A Gay Austin Christmas

Don we now our gay apparel. Well, there were a few guys at the Austin Gay Men’s Chorus Christmas concert who were wearing gay apparel, but most looked like they just left the bar. Just because the Lutheran Church where the concert was held makes you wear masks guys, doesn’t mean fashion has gone out of style! I’m talking about the audience, not the chorus, who were very nicely dressed.

Anyway, the lyrics derive from the 1862 song Deck the Hall, which was sung at the concert here in Austin on Dec. 5. Back when Thomas Oliphant wrote it, the word gay apparel simply meant bright coloured, festive clothing. Little did he know his tune would become an iconic song for men.

The most unique song of the set was Twelve Days of Quarantine Christmas. You may have seen this on YouTube, but this version has a gay-themed list. It is worth sharing here: A diva spilling the tea, Two protective masks, Three delivered meals, Four shows to binge, five quarantined queens, six Feet away!, seven zoom meetings, eight DIY stylings, Nine apps still playing, Ten pounds a-gaining, Eleven months no dating, twelve packages waiting. I will leave it up to the reader to decide which of these is the most terrifying, but I think number 5 is hard to beat.

Since all the singers wore black masks, the delightful voices of the chorus was diminished, and exactly who was singing solos was not always obvious. There was on hand an interpreter for the deaf, but I noted when the instrumentals (such as We Three Kings) were played, the interpreter was signing the unheard lyrics, not the music.

Several numbers were performed by a subset of the large chorus; the Carol of the Bells was very effective with just a dozen singers. Throughout the concert the key changes were handled well.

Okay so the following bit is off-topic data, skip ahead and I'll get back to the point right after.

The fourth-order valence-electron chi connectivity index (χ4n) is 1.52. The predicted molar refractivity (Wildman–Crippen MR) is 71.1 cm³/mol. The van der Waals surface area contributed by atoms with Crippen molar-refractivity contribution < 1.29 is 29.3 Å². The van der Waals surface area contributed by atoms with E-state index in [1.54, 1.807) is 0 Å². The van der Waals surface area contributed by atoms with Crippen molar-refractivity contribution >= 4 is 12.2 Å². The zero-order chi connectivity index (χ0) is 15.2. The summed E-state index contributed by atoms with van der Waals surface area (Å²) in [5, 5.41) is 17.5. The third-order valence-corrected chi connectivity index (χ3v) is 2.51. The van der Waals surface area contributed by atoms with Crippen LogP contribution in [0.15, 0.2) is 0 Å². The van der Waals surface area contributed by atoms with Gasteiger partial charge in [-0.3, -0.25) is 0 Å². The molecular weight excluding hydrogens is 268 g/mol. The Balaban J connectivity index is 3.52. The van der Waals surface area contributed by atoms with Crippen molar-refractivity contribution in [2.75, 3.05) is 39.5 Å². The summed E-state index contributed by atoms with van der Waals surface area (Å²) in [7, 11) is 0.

The first half of the concert was very subdued; one guy told me he had to nudge his partner awake. It featured Jewish and African music I can’t comment on, but the zippy rendition of Feliz Navidad by Jose Feliciano was a highlight.

The second half featured an excellent duet on It’s Beginning to Look a lot like Christmas, and O Holy Night was also a standout with its soloist. Let It Snow was enhanced by the wearing of red scarves and a short comedy routine enlivened the atmosphere. One guy said he makes a drink for the holidays called Home Alone: after one drink you forget you have kids! A curious joke a gay audience, but still funny.

Austin Gay Men’s Chorus should be commended for getting its act together after a nearly 2-year in-person shutdown due to the virus. We look forward to more concerts in 2022, under the energetic direction of artistic director Dr. Daniel Arredondo. Go to the donate button on their website to support this group: www.austingaymenschorus.org

 

 

About Dr. Cliff Cunningham 151 Articles
Dr. Cliff Cunningham is a planetary scientist, the acknowledged expert on the 19th century study of asteroids. He is a Research Fellow at the University of Southern Queensland in Australia. He serves as Editor of the History & Cultural Astronomy book series published by Springer; and Associate Editor of the Journal of Astronomical History & Heritage. Asteroid 4276 in space was named in his honour by the International Astronomical Union based in the recommendation of the Harvard Smithsonian Center for Astrophysics. Dr. Cunningham has written or edited 15 books.

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